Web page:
When we talk about the end behavior of rational functions, it means that this is an end state of any of the mental processes. It is a common concept that end behavior of rational functions is very important to be understood by students. In this article, we will discuss about asymptotes, which are nothing but sharp discontinuities in rational functions, and what they imply in psychology. The discussion might be quite technical for you if you do not have adequate knowledge on concepts like asymptotes.
Symmetry is one of the symmetries of any rational function. A set of such symmetries will ensure that every point on the graph has an equal probability of being either closer to the origin or further away from it. Every point on the graph has a mean value that will be equal to the mean value of the corresponding mean value of the other future point on the graph. We can say that there are a set of asymptotes depending upon the symmetries of a given rational function f(k), where k is any real number.
For instance, let us study the behavior of rational functions as it relates to the symmetries of the first and second arrows of the graphing diagram above. As we know that every interval on the horizontal axis is equal to its mean value, so we get by interpreting the left and right arrows as x and y values.
The meaning of the end behavior of rational functions is, the probability of finding any point other than the origin on the left or right side of any interval on the horizontal axis is one. And the probability of finding any point on the x axis is one – the higher the x value, the greater is the interval on the left and the greater is the interval on the right.
Then we find that the left and right arrows of the above diagram have the same direction of symmetry and therefore, the left arrow represents the mean and the right arrow the standard deviation of the mean. Now, from these facts we can easily draw the conclusion that the end behavior of rational functions is indeed symmetrical.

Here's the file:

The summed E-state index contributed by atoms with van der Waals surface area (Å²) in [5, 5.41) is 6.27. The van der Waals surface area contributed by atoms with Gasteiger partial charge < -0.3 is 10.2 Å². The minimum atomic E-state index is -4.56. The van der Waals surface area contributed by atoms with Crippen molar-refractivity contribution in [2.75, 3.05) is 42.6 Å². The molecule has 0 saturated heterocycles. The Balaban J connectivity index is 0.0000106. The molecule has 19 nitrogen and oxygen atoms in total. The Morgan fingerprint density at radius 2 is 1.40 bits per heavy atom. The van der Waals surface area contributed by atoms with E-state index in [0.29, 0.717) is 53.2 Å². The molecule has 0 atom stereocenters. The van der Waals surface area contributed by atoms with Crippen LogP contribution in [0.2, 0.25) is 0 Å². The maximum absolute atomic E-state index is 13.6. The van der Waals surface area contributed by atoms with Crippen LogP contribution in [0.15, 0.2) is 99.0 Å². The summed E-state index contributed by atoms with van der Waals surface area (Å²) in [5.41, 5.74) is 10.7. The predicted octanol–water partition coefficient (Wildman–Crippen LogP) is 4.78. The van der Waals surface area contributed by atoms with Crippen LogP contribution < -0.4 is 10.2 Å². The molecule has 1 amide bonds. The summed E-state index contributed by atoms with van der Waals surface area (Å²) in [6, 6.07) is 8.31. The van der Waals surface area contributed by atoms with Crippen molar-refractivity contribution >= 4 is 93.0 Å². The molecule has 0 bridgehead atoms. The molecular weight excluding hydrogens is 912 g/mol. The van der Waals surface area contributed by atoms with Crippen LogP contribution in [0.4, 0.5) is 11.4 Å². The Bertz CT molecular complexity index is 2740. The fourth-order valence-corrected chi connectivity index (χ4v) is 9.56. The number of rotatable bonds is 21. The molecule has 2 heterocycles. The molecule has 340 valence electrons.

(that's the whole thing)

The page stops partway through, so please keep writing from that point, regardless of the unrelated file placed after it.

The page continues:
This leads to the conclusion that there is no way that we can make an error while working with the basic end behavior of rational functions as it is given in this article. In other words, by following the above procedures we can be absolutely sure that our conclusions are correct.
There are a few other methods of working with asymptotes, but they prove to be rather difficult to work with in all cases. One of these methods is called as the accommodation approach where we take the mean of the data and set the end behavior of rational functions such that they lie on a very narrow range of values.
This ensures that they are extremely small and so the risk of an asymptote being discovered is very low. The other method of working with asymptotes is called the mean integral approach where we adopt the mean of the integral of the function and set it equal to zero.
The other two approaches that are not so popular are the horizontal bar approach and the vertical bar approach. The horizontal bar approach gives the end behavior of rational functions such that the x value of the mean of the function plotted on a horizontal bar is equal to the y value of the corresponding line on the vertical bar.
On the other hand, the vertical bar approach gives the end behavior of the reciprocity functions as the x value of the mean of the function plotted on a vertical bar is equal to the y value of the corresponding line on the horizontal bar. So both these methods have a certain level of accuracy associated with them and they are suitable for work with small data sets. However, if you would like to deal with more data sets, then the horizontal or the vertical bar graph is a good option.
Analyzing the End Behavior of Rational Functions – Part II
The end behavior of rational functions is a map from the inputs of a state t to the end result of that state t in a hyperreal model of time and space. The end behavior of rational functions can be described by the map obtained by the application of a calculus function on the model plane, which maps inputs of any sort that get observed in the future to the end state t.
In this sense, it is more important to say that the end behavior of rational functions is rational, rather than descriptive. That is, the model of rational functions that we use at any time can be used to compute any other model.
The end behavior of rational functions can be illustrated in the well-known game called “Tetris”. At the start of each game, there is a horizontal position called the starting block. The blocks are moved left and right by using the mouse or keyboard, so that they fall between two vertices of the original board, called the edges. When a block falls on either edge of the board, it will be turned into a piece of play currency (Zucker, Sickle, or Hammer).
Here, for simplicity’s sake, we will assume that the starting and ending values of each board are different. For simplicity’s sake also, we will assume that the board has only four edges – two top and two bottom.
We will also assume that the value of each piece of play currency is uniformly distributed over the board; that is, it lies between the x y co-ordinates, thus there are no such points on the board which lie outside the range of any piece of play currency. Finally, we will assume that the board has an even number of edges, so that each edge does not coincide with any other edge, so that the set of eights of the polynomial function f is even.